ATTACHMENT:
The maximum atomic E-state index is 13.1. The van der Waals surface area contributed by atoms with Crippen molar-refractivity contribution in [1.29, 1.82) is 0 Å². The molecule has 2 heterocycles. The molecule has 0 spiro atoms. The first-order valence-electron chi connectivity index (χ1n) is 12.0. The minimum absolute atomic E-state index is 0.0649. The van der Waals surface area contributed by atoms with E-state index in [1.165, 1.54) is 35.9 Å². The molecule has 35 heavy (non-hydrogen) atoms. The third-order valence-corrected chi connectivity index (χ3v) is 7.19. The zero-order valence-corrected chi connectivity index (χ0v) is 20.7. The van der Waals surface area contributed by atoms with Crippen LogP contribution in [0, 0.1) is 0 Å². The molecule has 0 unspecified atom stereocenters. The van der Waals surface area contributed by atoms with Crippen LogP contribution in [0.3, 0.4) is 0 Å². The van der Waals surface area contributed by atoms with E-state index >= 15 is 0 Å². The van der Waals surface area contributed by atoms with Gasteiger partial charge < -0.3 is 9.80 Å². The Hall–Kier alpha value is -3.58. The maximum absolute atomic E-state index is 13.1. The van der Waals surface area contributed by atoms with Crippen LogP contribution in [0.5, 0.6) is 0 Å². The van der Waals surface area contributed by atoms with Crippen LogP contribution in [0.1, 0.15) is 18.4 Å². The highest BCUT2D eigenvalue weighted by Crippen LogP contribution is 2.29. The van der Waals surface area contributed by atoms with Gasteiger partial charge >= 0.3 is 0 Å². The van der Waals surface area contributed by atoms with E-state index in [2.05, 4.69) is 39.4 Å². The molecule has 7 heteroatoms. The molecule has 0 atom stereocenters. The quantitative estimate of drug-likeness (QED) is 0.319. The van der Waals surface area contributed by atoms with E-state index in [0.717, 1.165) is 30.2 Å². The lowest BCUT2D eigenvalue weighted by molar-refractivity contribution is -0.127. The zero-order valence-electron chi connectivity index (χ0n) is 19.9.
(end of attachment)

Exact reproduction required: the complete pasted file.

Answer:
The maximum atomic E-state index is 13.1. The van der Waals surface area contributed by atoms with Crippen molar-refractivity contribution in [1.29, 1.82) is 0 Å². The molecule has 2 heterocycles. The molecule has 0 spiro atoms. The first-order valence-electron chi connectivity index (χ1n) is 12.0. The minimum absolute atomic E-state index is 0.0649. The van der Waals surface area contributed by atoms with E-state index in [1.165, 1.54) is 35.9 Å². The molecule has 35 heavy (non-hydrogen) atoms. The third-order valence-corrected chi connectivity index (χ3v) is 7.19. The zero-order valence-corrected chi connectivity index (χ0v) is 20.7. The van der Waals surface area contributed by atoms with Crippen LogP contribution in [0, 0.1) is 0 Å². The molecule has 0 unspecified atom stereocenters. The van der Waals surface area contributed by atoms with Crippen LogP contribution in [0.3, 0.4) is 0 Å². The van der Waals surface area contributed by atoms with E-state index >= 15 is 0 Å². The van der Waals surface area contributed by atoms with Gasteiger partial charge < -0.3 is 9.80 Å². The Hall–Kier alpha value is -3.58. The maximum absolute atomic E-state index is 13.1. The van der Waals surface area contributed by atoms with Crippen LogP contribution in [0.5, 0.6) is 0 Å². The van der Waals surface area contributed by atoms with Crippen LogP contribution in [0.1, 0.15) is 18.4 Å². The highest BCUT2D eigenvalue weighted by Crippen LogP contribution is 2.29. The van der Waals surface area contributed by atoms with Gasteiger partial charge >= 0.3 is 0 Å². The van der Waals surface area contributed by atoms with E-state index in [2.05, 4.69) is 39.4 Å². The molecule has 7 heteroatoms. The molecule has 0 atom stereocenters. The quantitative estimate of drug-likeness (QED) is 0.319. The van der Waals surface area contributed by atoms with E-state index in [0.717, 1.165) is 30.2 Å². The lowest BCUT2D eigenvalue weighted by molar-refractivity contribution is -0.127. The zero-order valence-electron chi connectivity index (χ0n) is 19.9.